There are no costumes, no sketches, and shockingly to some, no parodies. It’s all Yankovic originals, and it’s about damn time, really
He may not be a household name in Australia or even in his home of the US, for that matter. Still, the acerbic and cerebral comedy of Emo Philips is legendary within the industry. Primed with his trademark bowl cut and an over-the-top fashion sense, the East-Coast alt-comic delivers an onslaught of weird and wonderful gags to the Palais crowd - punctuated with maniacal restlessness as he flails wildly with each punchline.
Philips’ truly unique stage persona has paved the way for the likes of Noel Fielding, Paul Foot, Sarah Squirm, Sam Simmons and many more voices in comedy. While his work certainly isn’t for everyone, seeing him perform to a sold-out crowd so far from home is a worthy bucket list experience in itself.
Despite the countless interviews, press releases, social media posts, and the literal title of the show, there are apparently still plenty of folks heading to The Unfortunate Return of The Ridiculously Self-Indulgent Ill-Advised Vanity Tour expecting the standard Weird Al Yankovic fare. There are no costumes, no sketches, and shockingly to some, no parodies. It’s all Yankovic originals, and it’s about damn time, really.
For nearly five decades now, the Californian humorist has been weaving musical comedy gold. Accordion in hand, he has satirised the smash hits of Madonna, Queen, Coolio, Nirvana, and so many others, but all the while he has penned his own works as well. Now, these Yankovician compositions are centre stage, finally getting the recognition they deserve.
Kicking off with '93s Young Dumb & Ugly, Weird Al and co - his longtime bandmates stretching back as far as his first-ever gigs - waste no time in setting the superb energy of the show. In a set-up that resembles an MTV Unplugged or one of those “An Intimate Evening With…” type events, the five-piece stay seated at the front of the stage for the duration of the performance. However, the seasoned musicians are a powerhouse to behold, maintaining liveliness and vivacity throughout.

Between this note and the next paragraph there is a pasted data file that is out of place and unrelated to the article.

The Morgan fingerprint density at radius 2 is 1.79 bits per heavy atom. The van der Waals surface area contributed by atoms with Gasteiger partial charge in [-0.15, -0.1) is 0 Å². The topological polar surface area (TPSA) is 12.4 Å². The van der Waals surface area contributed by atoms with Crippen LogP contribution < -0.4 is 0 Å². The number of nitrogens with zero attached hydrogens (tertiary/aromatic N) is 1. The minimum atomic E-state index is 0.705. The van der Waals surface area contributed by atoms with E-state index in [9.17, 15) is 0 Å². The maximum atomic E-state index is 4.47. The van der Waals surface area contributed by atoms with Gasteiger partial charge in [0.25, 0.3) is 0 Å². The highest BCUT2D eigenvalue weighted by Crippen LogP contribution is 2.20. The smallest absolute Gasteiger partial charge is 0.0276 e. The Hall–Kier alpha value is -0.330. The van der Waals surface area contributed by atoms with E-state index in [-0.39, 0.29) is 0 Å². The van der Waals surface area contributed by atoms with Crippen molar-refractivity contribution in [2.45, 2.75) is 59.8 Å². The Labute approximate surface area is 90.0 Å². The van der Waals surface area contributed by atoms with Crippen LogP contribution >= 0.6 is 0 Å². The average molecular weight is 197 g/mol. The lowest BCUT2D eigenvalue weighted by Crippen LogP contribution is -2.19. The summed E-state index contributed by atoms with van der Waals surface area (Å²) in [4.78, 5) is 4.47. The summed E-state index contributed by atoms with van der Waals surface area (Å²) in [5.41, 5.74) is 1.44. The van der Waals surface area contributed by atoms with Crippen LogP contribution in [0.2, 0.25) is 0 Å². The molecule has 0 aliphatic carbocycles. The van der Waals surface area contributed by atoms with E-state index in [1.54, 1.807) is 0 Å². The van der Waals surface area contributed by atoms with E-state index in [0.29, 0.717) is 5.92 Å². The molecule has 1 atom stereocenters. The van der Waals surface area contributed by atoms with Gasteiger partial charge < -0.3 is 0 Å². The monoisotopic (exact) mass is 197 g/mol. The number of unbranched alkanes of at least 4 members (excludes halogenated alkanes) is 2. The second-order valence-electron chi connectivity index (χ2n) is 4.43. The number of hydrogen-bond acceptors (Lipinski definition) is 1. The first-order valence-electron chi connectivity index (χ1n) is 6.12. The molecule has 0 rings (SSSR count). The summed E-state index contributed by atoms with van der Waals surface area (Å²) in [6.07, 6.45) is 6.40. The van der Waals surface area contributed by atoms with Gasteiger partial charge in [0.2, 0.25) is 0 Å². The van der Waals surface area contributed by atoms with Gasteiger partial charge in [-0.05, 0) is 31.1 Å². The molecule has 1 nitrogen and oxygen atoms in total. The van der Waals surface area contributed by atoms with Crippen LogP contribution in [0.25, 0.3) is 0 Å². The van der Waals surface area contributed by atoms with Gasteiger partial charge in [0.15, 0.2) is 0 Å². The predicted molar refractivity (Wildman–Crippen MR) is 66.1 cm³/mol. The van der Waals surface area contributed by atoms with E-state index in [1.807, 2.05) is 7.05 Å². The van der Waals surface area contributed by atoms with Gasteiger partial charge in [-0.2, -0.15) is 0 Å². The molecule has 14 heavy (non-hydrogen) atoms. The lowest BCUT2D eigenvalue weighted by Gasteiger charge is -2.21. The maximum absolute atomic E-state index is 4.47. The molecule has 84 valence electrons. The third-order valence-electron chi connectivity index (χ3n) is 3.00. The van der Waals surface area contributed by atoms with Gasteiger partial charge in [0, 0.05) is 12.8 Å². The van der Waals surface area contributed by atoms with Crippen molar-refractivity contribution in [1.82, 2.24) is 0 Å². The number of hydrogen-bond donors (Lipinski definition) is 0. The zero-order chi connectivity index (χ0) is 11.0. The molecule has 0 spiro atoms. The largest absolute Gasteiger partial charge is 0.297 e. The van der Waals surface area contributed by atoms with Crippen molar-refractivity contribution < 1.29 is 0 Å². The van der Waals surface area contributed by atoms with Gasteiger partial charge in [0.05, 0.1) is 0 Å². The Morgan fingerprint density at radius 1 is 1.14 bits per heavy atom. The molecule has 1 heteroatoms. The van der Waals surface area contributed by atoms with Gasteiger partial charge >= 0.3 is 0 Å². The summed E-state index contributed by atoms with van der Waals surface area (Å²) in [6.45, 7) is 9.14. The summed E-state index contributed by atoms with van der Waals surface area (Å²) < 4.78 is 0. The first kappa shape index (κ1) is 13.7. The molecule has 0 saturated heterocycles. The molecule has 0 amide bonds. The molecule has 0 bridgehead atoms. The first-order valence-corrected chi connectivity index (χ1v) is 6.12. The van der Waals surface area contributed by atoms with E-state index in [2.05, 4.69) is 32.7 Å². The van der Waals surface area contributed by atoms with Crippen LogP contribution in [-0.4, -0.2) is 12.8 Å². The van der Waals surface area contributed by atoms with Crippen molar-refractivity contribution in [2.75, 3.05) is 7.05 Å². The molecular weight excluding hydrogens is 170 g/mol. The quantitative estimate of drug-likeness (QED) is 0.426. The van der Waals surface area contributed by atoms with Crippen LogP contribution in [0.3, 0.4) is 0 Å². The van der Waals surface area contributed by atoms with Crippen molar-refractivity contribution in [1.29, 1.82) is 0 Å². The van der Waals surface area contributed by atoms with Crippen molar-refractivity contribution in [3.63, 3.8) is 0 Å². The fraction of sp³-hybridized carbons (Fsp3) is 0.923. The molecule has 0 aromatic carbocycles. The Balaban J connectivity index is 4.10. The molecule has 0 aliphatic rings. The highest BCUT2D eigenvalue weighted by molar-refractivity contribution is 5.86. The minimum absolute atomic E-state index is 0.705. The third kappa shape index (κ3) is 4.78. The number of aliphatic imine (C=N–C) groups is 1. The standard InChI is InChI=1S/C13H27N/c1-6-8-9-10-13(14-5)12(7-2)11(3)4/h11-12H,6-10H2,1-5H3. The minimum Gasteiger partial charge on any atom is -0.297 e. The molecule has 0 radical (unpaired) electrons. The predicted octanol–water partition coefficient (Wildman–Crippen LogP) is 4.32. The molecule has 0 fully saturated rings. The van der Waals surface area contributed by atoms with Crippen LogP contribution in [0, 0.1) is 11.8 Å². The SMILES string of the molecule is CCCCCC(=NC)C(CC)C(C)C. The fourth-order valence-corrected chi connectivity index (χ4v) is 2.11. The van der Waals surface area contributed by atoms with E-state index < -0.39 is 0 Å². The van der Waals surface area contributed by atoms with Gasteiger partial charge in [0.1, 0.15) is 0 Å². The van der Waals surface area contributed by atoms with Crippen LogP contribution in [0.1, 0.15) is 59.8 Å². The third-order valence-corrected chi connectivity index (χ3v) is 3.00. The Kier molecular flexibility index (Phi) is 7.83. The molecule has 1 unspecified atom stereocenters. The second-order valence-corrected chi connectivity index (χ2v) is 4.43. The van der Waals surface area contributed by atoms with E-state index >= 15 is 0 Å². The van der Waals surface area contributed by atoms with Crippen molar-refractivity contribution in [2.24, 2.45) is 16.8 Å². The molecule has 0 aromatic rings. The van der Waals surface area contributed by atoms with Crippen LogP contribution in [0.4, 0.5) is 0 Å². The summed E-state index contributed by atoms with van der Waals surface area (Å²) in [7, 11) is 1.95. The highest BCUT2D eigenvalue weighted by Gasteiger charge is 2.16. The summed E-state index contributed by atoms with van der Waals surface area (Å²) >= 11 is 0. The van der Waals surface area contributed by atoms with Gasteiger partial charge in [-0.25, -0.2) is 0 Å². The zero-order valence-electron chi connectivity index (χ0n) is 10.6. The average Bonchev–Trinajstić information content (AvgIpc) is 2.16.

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Across the night, Yankovic interjects with some incredible behind-the-scenes tales about coming up with fan favourites like the palindromic odyssey of Bob or the epic tale of Skipper Dan. It’s difficult sometimes to say for certain what aspects of the tales are real and what’s been exaggerated, but anyone who’s seen his 2022 biopic Weird: The Weird Al Story will be very attuned to this sort of reality-twisting from the comedian.
What’s truly wonderful to witness is how the Eat It hitmaker has refused to rest on his laurels despite his phenomenal career. While many would be happy to roll out the old hits and call it a day, Yankovic updates references and gags in hits to better hit home with a modern audience. It’s this testament to his diligence as a performer that cements him as not only a legend of musical comedy but one of music in general. At 63, he is still trying to make the best version of his art he can and surely will continue to do so for many years to come.
The Unfortunate Return of The Ridiculously Self-Indulgent Ill-Advised Vanity Tour proves beyond a shadow of a doubt that Yankovic is so much more than a parody performer. Though perhaps not as recognised, his works are just as brilliant as his tongue-in-cheek versions of famous tunes.
The incredible musicianship of guitarist Jim West, bassist Steve Jay, pianist Ruben Valtierra and percussionist Jon “Bermuda” Schwartz brings home the brilliance of the night. The stalwarts of the Weird Al brand have been playing these shows as far back as the early ‘80s, and that professionalism to the art shines in multitudes. Finishing up with a rip-roaring rendition of Talking Heads’ Psycho Killer and a massive surprise finish, Yankovic and his team end on a tremendous high.